The cartoon by Faria for the comic song Devant la Samaritaine shows a half-naked woman and a lecherous fisherman, the popular singer Paulus. The only Samaritaine in Paris we knew till now was the department store near the Pont Neuf (which closed definitely in 2005). This ignorance explains why we couldn’t make sense of Faria’s picture. So, it’s google time again.
Les Bains de la Samaritaine depicted on the cover was a floating construction on the Seine containing public baths. The stylish and stunning vessel contained 100 bathtubs, placed in small cubicles distributed over two floors. One could go there for a simple bath, or for medicinal baths, steam baths, showers and hydrotherapy.
The hydraulic pump and the immense filters used to purify the water of the Seine were installed in the roof space of the building. The chimneys of the heating boilers
with their decoration of metal palms were famous throughout Paris.
Les Bains de la Samaritaine, as well as the famous department store, took their name from a large hydraulic water pump.
It was installed in 1608 to power the water of the Seine into the Louvre and the Tuileries. The pump was rebuilt in 1715. The facade of the building that housed the pump contained a sculpture representing Jesus and the Samaritan woman at the well, hence the name.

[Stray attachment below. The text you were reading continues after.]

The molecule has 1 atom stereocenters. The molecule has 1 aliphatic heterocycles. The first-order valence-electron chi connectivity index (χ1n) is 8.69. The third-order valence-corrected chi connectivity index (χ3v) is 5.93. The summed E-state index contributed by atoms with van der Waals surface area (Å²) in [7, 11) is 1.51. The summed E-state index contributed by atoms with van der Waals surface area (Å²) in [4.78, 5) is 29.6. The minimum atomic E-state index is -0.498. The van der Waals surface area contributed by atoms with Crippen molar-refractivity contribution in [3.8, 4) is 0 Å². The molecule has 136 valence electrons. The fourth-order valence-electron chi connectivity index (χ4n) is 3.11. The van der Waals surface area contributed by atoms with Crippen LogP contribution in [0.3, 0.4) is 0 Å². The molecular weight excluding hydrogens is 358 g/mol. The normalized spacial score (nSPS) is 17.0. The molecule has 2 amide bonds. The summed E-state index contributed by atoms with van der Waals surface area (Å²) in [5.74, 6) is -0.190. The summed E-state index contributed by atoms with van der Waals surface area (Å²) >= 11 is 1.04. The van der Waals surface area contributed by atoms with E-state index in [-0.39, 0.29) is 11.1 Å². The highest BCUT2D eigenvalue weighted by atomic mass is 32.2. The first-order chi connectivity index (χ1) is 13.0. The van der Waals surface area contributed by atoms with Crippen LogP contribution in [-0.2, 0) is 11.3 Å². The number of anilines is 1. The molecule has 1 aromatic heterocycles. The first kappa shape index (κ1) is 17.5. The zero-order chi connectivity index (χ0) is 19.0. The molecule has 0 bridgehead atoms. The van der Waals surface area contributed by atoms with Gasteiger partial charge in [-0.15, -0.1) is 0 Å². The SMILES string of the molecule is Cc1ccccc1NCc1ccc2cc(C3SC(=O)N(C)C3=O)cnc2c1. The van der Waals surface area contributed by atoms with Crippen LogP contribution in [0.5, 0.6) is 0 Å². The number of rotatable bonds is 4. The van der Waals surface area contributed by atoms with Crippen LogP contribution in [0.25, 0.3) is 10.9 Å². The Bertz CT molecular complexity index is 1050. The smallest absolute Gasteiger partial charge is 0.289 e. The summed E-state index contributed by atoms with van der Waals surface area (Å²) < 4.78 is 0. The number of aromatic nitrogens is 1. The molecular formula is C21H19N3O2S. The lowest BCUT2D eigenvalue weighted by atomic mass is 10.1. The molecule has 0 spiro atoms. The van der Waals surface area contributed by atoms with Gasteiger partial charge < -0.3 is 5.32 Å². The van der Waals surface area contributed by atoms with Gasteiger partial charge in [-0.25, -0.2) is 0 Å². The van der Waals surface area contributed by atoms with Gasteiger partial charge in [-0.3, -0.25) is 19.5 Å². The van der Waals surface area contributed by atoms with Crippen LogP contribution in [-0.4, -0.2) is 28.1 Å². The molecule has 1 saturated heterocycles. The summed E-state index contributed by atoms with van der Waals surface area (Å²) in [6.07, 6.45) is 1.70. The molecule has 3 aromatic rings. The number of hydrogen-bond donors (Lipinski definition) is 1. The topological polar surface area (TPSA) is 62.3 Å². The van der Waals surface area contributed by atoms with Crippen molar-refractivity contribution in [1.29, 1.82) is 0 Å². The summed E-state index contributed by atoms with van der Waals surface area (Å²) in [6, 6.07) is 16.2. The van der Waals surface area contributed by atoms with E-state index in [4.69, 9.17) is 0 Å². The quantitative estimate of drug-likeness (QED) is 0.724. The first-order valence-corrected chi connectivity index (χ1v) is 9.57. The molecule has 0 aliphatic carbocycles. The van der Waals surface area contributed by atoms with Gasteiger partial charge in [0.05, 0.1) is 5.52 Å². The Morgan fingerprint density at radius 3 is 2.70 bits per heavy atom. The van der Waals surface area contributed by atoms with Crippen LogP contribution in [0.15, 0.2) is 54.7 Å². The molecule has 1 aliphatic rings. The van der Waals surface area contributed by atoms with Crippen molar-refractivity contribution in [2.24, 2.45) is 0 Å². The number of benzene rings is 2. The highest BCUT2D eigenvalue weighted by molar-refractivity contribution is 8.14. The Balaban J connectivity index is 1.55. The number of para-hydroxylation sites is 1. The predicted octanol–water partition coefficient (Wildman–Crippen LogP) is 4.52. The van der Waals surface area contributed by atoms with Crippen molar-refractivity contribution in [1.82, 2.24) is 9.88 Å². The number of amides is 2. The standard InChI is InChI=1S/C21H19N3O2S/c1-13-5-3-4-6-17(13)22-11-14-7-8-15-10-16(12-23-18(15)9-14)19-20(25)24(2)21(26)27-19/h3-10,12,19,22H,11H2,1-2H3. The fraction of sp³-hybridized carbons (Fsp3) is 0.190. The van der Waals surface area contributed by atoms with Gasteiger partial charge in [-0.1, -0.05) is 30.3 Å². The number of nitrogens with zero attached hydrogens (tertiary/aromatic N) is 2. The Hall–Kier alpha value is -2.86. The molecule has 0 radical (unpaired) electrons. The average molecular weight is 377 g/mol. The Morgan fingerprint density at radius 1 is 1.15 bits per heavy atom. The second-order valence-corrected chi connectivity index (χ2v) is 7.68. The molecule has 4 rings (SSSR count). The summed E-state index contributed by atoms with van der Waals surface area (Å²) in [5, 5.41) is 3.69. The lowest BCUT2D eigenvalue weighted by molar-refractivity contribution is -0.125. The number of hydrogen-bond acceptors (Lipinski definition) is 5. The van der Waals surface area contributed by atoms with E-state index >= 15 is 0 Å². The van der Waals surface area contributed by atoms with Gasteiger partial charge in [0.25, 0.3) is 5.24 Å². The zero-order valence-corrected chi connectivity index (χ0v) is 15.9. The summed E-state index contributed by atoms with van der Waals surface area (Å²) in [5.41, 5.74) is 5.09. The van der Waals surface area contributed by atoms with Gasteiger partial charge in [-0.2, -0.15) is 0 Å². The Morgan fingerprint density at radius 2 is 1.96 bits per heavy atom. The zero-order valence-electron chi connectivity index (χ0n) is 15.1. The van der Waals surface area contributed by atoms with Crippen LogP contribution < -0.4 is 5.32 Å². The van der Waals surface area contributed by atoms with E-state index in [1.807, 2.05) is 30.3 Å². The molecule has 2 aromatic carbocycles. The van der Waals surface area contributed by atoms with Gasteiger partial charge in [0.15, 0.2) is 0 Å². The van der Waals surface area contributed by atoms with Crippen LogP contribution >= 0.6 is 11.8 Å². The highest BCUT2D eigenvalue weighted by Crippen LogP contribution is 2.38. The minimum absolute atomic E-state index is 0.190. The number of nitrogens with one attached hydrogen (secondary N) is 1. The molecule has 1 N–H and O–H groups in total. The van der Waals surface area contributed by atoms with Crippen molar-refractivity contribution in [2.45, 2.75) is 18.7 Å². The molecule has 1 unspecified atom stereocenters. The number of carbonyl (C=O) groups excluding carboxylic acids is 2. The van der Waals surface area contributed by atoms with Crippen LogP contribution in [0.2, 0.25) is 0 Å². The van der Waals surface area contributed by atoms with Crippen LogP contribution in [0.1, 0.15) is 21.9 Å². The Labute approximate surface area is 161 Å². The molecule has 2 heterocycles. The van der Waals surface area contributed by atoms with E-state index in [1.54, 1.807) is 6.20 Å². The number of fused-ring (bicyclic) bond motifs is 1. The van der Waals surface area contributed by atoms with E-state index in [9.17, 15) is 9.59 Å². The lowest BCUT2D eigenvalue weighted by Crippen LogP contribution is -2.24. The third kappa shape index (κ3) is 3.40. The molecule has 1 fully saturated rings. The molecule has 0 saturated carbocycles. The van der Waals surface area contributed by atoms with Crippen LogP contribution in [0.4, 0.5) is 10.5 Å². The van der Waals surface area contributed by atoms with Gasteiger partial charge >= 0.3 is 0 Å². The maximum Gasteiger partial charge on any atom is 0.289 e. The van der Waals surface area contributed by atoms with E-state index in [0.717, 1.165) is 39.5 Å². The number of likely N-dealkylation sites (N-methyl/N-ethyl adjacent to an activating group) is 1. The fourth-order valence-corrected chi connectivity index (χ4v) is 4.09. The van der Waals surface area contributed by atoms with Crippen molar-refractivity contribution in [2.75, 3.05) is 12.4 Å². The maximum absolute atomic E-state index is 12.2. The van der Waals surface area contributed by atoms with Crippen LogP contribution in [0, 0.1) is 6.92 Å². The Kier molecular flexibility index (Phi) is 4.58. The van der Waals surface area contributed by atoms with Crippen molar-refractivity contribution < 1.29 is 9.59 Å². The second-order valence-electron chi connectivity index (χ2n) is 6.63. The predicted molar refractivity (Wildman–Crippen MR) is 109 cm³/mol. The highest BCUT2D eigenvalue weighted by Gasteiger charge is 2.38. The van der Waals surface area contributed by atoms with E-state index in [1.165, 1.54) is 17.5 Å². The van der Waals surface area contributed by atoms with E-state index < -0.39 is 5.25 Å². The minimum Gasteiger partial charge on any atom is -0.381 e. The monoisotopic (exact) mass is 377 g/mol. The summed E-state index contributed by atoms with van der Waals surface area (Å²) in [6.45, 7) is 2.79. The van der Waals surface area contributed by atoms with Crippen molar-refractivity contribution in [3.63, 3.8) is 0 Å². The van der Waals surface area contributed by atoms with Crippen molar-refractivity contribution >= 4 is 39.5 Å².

It is not known when the baths were first installed next to the Pont Neuf. The first authorisation to build hot baths on a boat dates back to 1761. On a preserved plan for such a bathing establishment we see small cubicles. Some contain a bath, others also accommodate a bed or two baths. There is clearly a physical separation for men and women,
with different staircases.
The Bains de la Samaritaine disappeared in 1919. They were sunk by a flood of the Seine.
We wonder if the angler on the following picture is hoping, like Paulus, for a flash of female nudity.
But of course to understand all this we could have read the text of the song. Life can be simple.
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